Andrew P. Miller is telling Virginia Democrats these days that their failure to nominate him as their candidate for the U.S. Senate this spring would lead to another defeat at the hands of the Republicans and probably to the end of the state party as a "viable force" in the foreseeable future.

It is a hard sell, a calculated pitch that is meant to jar potential convention delegates into believing, as Miller does, that he is the only Democrat who has a chance of defeating formidable GOP opposition in the fall and thus end more than 10 years of Democratic losses in races for U.S. senator and governor.

"If we don't get the nomination," he said, ". . . I'll be supporting the person (who does). But realistically, looking at the track record, the fact that I am the only candidate who has held state office, the fact that none of the others has the name identification that I developed . . . as attorney general . . . to think that the Democratic party can turn it around would be based more on illusion than practical assessment of the situation."

Miller resigned after seven years as attorney general in 1977 to run for governor. He made electability a major issue in his primary race against former Lt. Gov. Henry Howell, but lost the party nomination narrowly. A month after populist Howell was decisively beaten by Republican John N. Dalton, Miller began his public warnings of unrelieved disaster if the Democrats don't turn back to moderate conservative candidates.

At a state party meeting, Miller said in Howell's presence, "If we nominate a turkey next year, then you can count on getting plucked in the fall."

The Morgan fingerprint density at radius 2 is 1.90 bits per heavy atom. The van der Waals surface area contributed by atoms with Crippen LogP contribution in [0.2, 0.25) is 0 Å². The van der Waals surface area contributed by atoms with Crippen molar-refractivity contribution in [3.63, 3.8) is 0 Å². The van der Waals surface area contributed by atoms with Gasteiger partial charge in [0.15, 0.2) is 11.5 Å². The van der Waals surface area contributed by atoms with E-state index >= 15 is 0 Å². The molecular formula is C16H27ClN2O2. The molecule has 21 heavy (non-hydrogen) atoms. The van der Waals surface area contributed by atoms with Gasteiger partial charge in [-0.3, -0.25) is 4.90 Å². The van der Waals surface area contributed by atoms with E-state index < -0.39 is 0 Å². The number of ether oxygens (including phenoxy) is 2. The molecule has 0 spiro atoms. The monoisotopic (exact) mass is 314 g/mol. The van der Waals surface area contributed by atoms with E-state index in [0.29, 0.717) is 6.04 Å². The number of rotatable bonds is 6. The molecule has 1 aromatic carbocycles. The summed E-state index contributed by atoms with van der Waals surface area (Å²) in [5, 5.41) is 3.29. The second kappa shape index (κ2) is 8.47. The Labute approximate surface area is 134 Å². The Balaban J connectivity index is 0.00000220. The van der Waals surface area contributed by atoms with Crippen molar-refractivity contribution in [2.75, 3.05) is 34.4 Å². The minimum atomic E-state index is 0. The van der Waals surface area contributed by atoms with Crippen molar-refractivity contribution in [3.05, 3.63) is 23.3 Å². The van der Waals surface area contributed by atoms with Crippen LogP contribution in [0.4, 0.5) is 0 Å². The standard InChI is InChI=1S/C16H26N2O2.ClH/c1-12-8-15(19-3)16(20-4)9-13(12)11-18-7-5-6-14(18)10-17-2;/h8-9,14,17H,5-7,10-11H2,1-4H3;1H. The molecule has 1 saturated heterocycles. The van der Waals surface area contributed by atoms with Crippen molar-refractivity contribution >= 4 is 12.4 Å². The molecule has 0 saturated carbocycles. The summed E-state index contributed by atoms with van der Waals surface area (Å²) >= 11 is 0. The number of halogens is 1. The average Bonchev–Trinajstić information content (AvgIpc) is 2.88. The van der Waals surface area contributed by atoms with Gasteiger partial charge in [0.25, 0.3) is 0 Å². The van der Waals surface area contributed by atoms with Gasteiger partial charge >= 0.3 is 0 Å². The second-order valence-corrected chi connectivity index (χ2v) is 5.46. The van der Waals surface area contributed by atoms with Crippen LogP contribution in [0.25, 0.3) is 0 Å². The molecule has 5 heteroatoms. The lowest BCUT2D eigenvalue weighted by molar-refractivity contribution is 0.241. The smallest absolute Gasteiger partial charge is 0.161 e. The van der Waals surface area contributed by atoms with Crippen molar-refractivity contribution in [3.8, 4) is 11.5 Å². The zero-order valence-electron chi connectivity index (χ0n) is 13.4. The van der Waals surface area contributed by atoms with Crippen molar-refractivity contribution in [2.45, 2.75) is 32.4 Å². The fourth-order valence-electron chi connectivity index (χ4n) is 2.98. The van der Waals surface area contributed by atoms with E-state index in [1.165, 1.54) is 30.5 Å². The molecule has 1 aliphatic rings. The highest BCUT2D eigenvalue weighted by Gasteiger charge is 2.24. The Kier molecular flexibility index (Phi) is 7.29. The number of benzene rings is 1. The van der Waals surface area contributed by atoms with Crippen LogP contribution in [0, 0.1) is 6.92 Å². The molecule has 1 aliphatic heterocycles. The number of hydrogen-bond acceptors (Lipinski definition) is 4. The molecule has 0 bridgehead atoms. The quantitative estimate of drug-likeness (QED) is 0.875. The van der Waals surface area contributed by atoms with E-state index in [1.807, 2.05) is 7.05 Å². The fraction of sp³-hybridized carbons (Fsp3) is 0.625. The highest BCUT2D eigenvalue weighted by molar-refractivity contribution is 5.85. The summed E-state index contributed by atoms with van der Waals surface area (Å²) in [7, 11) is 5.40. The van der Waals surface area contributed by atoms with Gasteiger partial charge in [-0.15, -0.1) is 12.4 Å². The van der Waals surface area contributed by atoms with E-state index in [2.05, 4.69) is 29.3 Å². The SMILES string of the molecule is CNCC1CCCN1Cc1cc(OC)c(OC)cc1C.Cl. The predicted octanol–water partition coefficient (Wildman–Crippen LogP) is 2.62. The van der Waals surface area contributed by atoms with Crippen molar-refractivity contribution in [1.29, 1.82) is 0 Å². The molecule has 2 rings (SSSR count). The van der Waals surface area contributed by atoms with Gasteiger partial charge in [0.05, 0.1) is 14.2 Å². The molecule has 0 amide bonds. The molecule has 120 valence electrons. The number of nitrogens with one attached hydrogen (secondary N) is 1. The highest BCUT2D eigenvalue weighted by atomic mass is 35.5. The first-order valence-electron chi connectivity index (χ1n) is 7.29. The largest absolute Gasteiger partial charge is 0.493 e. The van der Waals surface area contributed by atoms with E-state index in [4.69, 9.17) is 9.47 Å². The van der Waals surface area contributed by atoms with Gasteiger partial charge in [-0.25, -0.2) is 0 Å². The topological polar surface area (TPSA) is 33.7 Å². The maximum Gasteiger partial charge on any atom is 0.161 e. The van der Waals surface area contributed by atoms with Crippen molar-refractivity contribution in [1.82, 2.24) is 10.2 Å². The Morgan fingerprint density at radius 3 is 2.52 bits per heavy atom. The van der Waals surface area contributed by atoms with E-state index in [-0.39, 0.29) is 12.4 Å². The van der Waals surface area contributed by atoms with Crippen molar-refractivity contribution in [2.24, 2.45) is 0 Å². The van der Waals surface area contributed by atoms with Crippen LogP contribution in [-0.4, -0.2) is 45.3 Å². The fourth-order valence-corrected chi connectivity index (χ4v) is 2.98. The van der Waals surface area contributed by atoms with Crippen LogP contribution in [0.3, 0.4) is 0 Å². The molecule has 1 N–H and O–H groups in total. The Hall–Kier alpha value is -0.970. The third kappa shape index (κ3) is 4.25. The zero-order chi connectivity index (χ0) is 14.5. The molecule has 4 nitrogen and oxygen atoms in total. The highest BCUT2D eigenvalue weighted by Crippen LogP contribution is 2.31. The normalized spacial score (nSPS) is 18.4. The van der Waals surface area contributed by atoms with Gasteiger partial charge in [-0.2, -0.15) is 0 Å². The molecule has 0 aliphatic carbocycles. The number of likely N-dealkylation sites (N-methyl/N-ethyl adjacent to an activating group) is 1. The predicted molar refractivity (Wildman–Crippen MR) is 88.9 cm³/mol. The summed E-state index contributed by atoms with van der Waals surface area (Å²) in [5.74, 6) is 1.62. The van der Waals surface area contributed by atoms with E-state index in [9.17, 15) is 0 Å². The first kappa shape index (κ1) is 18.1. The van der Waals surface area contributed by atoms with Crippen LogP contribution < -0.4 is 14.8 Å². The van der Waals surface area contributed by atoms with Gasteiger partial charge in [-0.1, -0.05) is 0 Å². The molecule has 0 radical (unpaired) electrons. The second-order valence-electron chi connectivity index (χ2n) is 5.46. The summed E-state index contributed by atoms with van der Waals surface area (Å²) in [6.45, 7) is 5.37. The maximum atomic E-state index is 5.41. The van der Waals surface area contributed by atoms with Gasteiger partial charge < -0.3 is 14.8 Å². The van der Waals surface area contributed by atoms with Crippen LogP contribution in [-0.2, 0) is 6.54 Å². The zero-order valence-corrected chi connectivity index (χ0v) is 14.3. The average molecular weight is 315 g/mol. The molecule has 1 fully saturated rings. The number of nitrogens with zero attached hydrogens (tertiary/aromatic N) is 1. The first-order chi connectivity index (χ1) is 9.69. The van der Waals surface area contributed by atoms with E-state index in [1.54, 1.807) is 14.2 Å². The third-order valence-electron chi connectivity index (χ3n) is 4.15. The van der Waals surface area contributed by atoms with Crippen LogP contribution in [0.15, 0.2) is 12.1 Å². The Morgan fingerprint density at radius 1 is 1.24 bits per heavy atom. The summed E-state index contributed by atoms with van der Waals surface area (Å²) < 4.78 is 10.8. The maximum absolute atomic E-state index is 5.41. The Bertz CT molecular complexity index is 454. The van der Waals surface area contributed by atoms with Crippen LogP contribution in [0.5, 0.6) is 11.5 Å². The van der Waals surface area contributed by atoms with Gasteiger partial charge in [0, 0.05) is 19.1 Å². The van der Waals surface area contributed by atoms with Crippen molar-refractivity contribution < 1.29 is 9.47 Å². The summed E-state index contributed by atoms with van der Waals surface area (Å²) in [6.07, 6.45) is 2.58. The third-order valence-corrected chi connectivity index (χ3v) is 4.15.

"The outcome of the general election last fall," Miller said in an interview after a Charlottesville speech, "showed that if the Democratic Party is going to win again, it needs a candidate like Sarge Reynolds, Chuck Robb or Andy Miller."

The late J. Sargeant Reynolds was elected lieutenant govenor in 1969 and died in office two years later. Charles S. Robb was elected lieutenant governor last fall. Miller sees himself, Reynolds, Robb and former U.S. Sen. William B. Spong, defeated by Republican William L. Scott in 1972, as the modern standard bearers of a moderate Democratic Party in Virginia. Scott's retirement is vacating the Senate seat Miller seeks.

"Now the decision is whether the party will choose a candidate of the Spong, Robb, Reynolds, Miller type, the type of candidate with whom there is a real chance of having an influence on public policy," Miller said in the interview.

"If the party realizes that, and we turn the situation around, then Chuck Robb's chances (for governor) in 1981 will look much brighter than they are now. "If we don't turn it around, it will be tough."

Miller not only sees his nomination as a key to Robb's success but to the continued strength of the party in general.